Avoiding Competition: An Animal’s Guide
Whilst competition between animals can occur, whether between individuals of the same species or different, where possible competition is avoided. This is due to the energy expenditure and often risk of death associated with direct competition. Even the famous stag with their enlarged antlers always try to avoid competition before commencing. During the rut, stags will display behaviours such as parallel walking and roaring to assess dominance. If this does not assert one male as more dominant than another, fighting will commence.
Instead, particularly to avoid competition for food, animals have found another way of avoiding direct competition. This is related to niche theory developed by Hutchinson in 1957. Whereby all species have their own roles to play in an ecosystem and those with the same role cannot overlap to exist at the same time and have the same niche (described by Gause in 1934 known as the Competitive Exclusion Principle). MacArthur studied warblers in 1958 and found despite 5 species occupying the same tree, by splitting it into 16 cross sections, each species foraged in a slightly different area of the tree using slightly different techniques.
In 2011, Kiska et al. found 4 species of dolphin co-existing around Mayotte Island all with differing habitat and behavioural budgets, whether that be the depth in which they foraged or the area off the coast of Mayotte Island they were most likely found. In the Bay of Biscay, Das et al. found 2 distinct ecological niches for tuna based on the input of squid into their diets. These differing niches described allow animals to side-step competition and co-exist in the same areas.
From here, different methods of indirect competition were uncovered. The most common known as resource partitioning. This is where species occupying the same area will eat different prey to avoid competition. An example can be seen in bats as studied by Aldridge and Rautenbach in 1987. Mist-netting different species found a significant correlation between the size of the bat and the size of the prey where a large bat had a range of prey sizes, but small bats only fed on small prey. There are many explanations to this behaviour including the energy expenditure of the small bats being too great to justify the catch of large prey. However, the most widely accepted explanation is resource partitioning, to avoid competing with larger bats, whom given the size difference are most likely to win.
As a result of resource partitioning, over many generations character displacement occurs. This being where the animals change their anatomical or physiological structure to allow them to avoid competition. The most famous example being Darwin’s finches where the beak sizes evolved differently over time for the different species to feed on different size seeds. This method of side-stepping competition can also be seen in Fenchel’s study of mud snails in 1975 where snails feeding on larger food particles had evolved with larger body sizes when different snail species existed together.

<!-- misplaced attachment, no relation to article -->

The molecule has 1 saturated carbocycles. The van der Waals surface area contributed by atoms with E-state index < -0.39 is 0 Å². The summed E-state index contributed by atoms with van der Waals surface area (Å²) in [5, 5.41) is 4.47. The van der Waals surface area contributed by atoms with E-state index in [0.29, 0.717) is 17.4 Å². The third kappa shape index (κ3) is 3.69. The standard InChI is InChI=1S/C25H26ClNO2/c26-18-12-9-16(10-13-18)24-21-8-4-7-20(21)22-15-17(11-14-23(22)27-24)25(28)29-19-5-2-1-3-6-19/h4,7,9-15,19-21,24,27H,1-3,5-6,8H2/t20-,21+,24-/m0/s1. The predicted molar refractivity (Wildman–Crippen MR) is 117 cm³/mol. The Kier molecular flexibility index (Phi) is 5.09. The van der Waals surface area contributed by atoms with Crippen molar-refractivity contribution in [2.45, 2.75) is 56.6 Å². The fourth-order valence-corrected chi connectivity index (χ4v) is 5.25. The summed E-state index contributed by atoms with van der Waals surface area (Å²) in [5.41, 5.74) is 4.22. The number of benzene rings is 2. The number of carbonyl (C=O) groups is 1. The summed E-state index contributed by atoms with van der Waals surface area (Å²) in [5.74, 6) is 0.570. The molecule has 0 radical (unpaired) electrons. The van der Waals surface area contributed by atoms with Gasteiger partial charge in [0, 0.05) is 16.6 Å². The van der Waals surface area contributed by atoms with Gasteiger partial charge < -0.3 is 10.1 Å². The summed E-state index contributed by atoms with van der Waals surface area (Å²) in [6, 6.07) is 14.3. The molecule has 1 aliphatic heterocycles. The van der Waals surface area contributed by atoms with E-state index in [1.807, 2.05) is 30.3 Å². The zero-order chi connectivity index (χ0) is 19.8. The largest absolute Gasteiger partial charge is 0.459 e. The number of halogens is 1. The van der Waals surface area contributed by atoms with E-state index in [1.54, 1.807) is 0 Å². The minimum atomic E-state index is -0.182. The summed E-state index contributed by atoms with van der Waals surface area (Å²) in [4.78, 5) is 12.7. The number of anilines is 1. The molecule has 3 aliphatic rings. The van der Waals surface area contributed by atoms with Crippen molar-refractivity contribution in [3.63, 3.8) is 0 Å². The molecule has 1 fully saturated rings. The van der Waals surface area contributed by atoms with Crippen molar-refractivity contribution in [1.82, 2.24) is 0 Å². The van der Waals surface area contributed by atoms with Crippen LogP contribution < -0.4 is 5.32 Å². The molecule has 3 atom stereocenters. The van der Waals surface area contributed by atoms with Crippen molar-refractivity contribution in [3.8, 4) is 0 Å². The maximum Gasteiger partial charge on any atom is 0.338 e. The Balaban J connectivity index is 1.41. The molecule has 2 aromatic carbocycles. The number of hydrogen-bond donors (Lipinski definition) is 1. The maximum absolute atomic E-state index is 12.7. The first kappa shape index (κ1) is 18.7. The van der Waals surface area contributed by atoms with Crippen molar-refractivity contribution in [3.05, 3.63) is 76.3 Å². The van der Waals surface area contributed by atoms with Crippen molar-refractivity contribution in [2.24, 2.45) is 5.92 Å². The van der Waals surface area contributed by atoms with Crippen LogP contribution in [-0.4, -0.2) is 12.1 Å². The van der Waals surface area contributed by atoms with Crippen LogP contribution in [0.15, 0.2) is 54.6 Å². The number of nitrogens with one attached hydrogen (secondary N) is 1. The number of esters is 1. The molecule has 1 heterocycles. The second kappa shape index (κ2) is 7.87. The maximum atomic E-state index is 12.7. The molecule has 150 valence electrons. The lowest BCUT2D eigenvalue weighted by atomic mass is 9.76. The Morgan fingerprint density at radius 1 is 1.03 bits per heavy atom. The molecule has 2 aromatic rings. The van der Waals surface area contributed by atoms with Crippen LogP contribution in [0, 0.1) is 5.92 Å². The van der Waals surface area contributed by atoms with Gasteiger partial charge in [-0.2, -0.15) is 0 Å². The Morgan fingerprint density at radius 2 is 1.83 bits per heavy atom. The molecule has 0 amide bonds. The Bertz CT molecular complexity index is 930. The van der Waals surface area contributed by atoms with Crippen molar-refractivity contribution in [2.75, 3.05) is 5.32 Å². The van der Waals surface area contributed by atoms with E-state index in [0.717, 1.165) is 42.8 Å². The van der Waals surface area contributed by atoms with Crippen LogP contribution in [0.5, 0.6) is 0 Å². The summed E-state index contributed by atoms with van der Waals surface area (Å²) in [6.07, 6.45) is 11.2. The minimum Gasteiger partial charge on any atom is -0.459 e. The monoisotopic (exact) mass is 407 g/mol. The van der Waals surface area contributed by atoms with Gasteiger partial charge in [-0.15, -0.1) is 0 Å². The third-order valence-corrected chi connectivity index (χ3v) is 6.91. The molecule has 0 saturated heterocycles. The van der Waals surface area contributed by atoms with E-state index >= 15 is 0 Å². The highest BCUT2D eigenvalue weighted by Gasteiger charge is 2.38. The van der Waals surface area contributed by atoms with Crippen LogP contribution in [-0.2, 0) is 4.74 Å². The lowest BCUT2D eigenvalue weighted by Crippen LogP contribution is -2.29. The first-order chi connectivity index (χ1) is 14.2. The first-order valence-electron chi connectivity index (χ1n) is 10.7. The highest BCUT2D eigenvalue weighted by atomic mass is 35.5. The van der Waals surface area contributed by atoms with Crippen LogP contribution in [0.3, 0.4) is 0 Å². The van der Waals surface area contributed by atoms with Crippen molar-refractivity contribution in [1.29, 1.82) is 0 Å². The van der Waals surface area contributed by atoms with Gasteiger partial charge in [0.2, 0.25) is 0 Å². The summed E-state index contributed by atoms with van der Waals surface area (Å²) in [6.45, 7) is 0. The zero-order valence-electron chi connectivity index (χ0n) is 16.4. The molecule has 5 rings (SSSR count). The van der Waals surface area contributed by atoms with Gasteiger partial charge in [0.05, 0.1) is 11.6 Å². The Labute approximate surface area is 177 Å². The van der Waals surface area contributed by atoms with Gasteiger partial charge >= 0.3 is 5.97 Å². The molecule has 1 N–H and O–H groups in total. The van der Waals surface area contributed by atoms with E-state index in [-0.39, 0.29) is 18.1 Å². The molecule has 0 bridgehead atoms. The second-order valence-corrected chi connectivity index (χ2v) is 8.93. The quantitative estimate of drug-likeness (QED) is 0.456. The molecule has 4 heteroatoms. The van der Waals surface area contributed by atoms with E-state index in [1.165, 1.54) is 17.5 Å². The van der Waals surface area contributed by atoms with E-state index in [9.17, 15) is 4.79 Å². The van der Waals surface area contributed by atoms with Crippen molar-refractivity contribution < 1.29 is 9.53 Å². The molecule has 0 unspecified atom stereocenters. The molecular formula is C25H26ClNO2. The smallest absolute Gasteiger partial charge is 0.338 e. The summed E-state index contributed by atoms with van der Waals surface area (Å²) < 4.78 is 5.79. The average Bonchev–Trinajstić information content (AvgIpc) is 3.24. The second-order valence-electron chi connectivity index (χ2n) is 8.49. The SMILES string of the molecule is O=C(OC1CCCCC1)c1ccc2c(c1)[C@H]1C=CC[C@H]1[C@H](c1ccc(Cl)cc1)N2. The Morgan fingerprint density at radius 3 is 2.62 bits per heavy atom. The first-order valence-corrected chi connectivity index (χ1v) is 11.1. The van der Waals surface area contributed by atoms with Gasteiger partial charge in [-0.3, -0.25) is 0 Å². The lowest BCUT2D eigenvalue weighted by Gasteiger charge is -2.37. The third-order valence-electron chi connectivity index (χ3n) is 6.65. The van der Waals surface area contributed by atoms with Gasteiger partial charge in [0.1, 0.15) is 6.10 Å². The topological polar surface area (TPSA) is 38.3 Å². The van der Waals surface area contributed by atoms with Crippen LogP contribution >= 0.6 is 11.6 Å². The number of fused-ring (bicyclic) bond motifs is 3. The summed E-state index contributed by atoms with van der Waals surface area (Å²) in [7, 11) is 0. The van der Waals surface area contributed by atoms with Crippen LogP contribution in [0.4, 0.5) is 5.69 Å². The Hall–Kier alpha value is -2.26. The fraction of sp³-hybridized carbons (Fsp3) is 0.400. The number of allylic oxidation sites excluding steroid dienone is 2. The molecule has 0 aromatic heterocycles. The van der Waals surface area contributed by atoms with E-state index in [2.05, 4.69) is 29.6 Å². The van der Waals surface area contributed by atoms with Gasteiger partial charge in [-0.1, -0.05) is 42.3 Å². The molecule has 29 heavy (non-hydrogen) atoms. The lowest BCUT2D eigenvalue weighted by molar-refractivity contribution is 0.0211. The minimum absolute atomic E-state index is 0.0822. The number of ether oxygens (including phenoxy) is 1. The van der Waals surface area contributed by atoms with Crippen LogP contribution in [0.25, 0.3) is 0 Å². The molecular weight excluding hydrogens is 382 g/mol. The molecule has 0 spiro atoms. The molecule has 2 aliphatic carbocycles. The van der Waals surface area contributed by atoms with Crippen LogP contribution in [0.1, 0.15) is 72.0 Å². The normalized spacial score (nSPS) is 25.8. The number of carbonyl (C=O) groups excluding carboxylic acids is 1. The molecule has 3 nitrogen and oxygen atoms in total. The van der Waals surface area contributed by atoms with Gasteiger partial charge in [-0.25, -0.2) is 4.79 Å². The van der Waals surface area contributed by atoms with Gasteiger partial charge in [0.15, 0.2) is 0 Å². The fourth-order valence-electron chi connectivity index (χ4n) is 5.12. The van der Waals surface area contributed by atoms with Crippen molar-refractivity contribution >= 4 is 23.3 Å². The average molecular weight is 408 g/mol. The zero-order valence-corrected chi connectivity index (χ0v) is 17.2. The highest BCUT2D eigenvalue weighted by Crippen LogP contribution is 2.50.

Historical replacement whereby one species removes another species from its former range is often seen with invasive or introduced species. Such as the red and grey squirrels in the UK. The grey squirrels have spread vastly through the UK out-competing the red squirrels and taking over their habitat range, causing the red squirrel as a result to decrease its range and only occupy a handful of areas. This reduction in the niche size of the red squirrel is due to attempting to avoid competition with grey squirrels on account of their superior abilities of survival compared to the smaller red squirrels.
As a result of side-stepping competition, animals can also be seen to increase the size of the niches once a competitor has been removed. By studying 5 Caribbean islands in 1977, Cox and Richlefs found breeding birds of the same species occupied different sizes of niche on different islands due to there being a different composition of birds present. This difference was attributed to ecological release, where the bird species in one habitat were able to expand their range more than the same species residing in another habitat due to a competitor species not being present.
This animal’s guide to avoiding competition has walked through the basics of side-stepping competition by adopting techniques such as resource partitioning, character displacement, historical replacement, and ecological release.
All examples given in this text can be found, in full, using the information below:
Kiska et al. 2011. Ecological niche segregation within a community of sympatric dolphins around a tropical island. Marine Ecology Progress Series.
Das et al. 2000. Tuna and dolphin associations in north-east Atlantic: evidence of different ecological niches from stable isotope and heavy metal measurements. Marine Pollution Bulletin.
Aldridge and Rautenbach. 1987. Morphology, echolocation and resource partitioning in insectivorous bats. Journal of Animal Ecology.
Cox and Richlefs. 1977. Species diversity and ecological release in Caribbean land bird fauna. Oikos.
Fenchel. 1975. Character displacement and coexistence in mud snails. Oecologia
All photos are my own.
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